|FILE - In this June 23, 2012, Philadelphia Phillies' Jim Thome hits the game-winning home run against the Tampa Bay Rays in the ninth inning of an interleague baseball game in Philadelphia. Thome has been traded to the Baltimore Orioles on Saturday, June 30, 2012, by the Phillies for two minor leaguers. (AP Photo/H. Rumph Jr, File)|
Phillies trade Thome to Orioles for minor leaguers
BALTIMORE—Slugger Jim Thome is headed to the Baltimore Orioles, whose struggling offense is in dire need of some punch.
Thome was traded from the Philadelphia Phillies on Saturday for two young minor leaguers -- right-hander Kyle Simon and catcher Gabriel Lino.
The 41-year-old Thome is a five-time All-Star. His 609 homers are tied with Sammy Sosa for seventh place on the career list, and his 1,689 RBIs over a 22-year career are 25th all-time.
Thome will move right into the designated hitter role with the Orioles, who have been a surprising contender in the AL East. Out for much of the season with a lower back strain, Thome didn't figure to see much time in the field for the slumping Phillies. He also had struggled as a pinch hitter.
"There's a part of me that's happy to go and get a chance to play a little bit. Baltimore is having a nice year and it will be exciting to go over there and try to help those guys win and get some at-bats. I'm excited about that, for sure," Thome said.
"There's always emotions when you're traded because you have so much respect for the Phillies organization," he said.
In 30 games for the Phillies this season, Thome hit .242 with five home runs and 15 RBIs. He missed more than a month with the back problem and the Phillies didn't want to risk having him get hurt again.
"I think the disappointing thing for me is that I wasn't able to play as much first base as I thought," he said.
As a DH, Thome can purely focus on hitting.
"We felt Thome's presence and our need on the major league team were worth the value we have to give up in a trade," said Dan Duquette, the Orioles executive vice president of baseball operations. "We like both the young players. They're both in A ball. We needed some help to bolster our lineup."
Thome appears to be the perfect fit.
"Jim Thome's a real pro, and he specializes in hitting home runs and getting on base," Duquette said. "He's done that consistently his whole career. Beyond that, he's a terrific teammate and a steady presence. He's a veteran, he's been around the league. He's been in the pennant race and he's been in the playoffs. We like all those things that he brings to our team.
"I think he gives us a little bit more depth to our lineup with the injuries we've had, the left-handed hitters in our lineup. I think his presence in the lineup will make the opposing pitchers work harder. Because he gets on base and hits home runs and can hit the ball out of any part of this ballpark, we think he'll be an asset to the team."
The Orioles got a good look at Thome earlier this month when he went 6 for 13 with four RBIs in a three-game series at Camden Yards. He also got his first home run and RBI of the year that weekend.
Thome has done quite well in Baltimore over the years. In 67 career games at Camden Yards, he's hit 18 home runs -- one every 13.6 at-bats -- with 45 RBIs. Of the 65 homers to land on distant Eutaw Street in two decades, Thome has launched two of them.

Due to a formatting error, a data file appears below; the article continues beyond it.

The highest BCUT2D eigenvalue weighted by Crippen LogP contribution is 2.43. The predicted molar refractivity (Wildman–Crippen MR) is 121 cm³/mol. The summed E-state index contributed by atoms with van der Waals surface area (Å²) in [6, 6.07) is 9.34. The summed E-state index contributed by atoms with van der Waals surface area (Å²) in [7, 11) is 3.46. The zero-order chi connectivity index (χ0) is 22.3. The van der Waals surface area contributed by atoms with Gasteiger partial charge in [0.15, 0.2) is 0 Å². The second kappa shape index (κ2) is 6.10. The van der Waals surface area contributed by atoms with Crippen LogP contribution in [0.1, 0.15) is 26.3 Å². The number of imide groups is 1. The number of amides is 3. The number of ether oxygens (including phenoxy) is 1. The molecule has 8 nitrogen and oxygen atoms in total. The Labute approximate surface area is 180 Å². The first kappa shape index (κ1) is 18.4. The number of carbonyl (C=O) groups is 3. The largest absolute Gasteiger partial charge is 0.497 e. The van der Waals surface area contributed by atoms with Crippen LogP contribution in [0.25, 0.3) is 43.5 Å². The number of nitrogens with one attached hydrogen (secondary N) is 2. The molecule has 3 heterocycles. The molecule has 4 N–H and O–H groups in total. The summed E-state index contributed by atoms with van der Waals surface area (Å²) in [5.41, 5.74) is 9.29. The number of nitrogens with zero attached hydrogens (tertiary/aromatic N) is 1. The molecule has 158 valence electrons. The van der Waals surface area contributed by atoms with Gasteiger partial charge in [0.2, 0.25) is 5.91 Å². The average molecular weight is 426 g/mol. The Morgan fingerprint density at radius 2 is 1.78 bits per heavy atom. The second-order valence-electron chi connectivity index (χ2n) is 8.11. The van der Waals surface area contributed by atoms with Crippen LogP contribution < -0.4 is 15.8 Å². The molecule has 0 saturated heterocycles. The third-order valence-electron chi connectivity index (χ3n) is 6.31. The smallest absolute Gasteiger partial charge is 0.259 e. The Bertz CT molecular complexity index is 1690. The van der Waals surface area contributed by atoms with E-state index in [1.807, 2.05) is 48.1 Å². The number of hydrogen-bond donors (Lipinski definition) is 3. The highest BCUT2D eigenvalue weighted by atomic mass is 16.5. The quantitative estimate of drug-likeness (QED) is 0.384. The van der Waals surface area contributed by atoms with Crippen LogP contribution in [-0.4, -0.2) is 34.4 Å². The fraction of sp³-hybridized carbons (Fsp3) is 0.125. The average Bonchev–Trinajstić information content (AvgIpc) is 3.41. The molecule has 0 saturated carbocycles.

"I think everybody in baseball has been a fan of Jim, the way he carries himself and conducts himself," Orioles manager Buck Showalter said "The most important thing is, this is a guy that can help us with some things between the lines and outside the lines. If you have an opportunity to add him to the mix, you always want to try to do it."
Phillies manager Charlie Manuel told him about the trade after a 3-2 loss at Miami in which Thome didn't play. At the time, the Orioles were still playing in an 11-5 loss to Cleveland.
"I think it's going to give Jim a chance to get more at-bats. And at the end of this year it will give him a chance to see where he's at and what he wants to do," Manuel said.
"Yes, it's difficult for me to see him go. But at the same time, you look at it from the aspect of what he can do. If he sits here on the bench, it's hard for him to keep his timing," he said.
Baltimore will assume the rest of the one-year, $1.25 million contract he signed with Philadelphia in November 2011.
The Orioles have scored more than three runs in two of their last 12 games and is averaging six hits over the last 14 contests. They have been struggling to produce with runners in scoring position, going 11 for 82 in that situation over a 14-game span.
In addition, they were operating without injured DH Nick Johnson and outfielder Nolan Reimold.
"I think it's bittersweet, to be honest. Jim's a great teammate and I think we're all sorry to see him go but we're all excited that he'll have the opportunity to get at-bats daily. He can still do a lot of damage," Phillies second baseman Chase Utley said.
Echoed Phillies pitcher Cole Hamels: "He's one of the best guys in baseball and probably one of the most positive influences you could ever have just because he's been around the game."
"He's going to go to the Hall of Fame. It's not every day you get to play with a Hall of Famer," he said.
Marlins manager Ozzie Guillen had Thome on the team with the White Sox.
"The Orioles just picked up a great baseball player, an unbelievable human being, and a great teammate," Guillen said. "I think that's better for him, get more at-bats, play in the American League where he can DH. It will also help the people in the clubhouse because of how good he is."
Simon, 21, was 2-8, 3.96 ERA in 14 starts for Class A Frederick.
Lino, 19, hit .218 four homers and 18 RBIs for Class A Delmarva.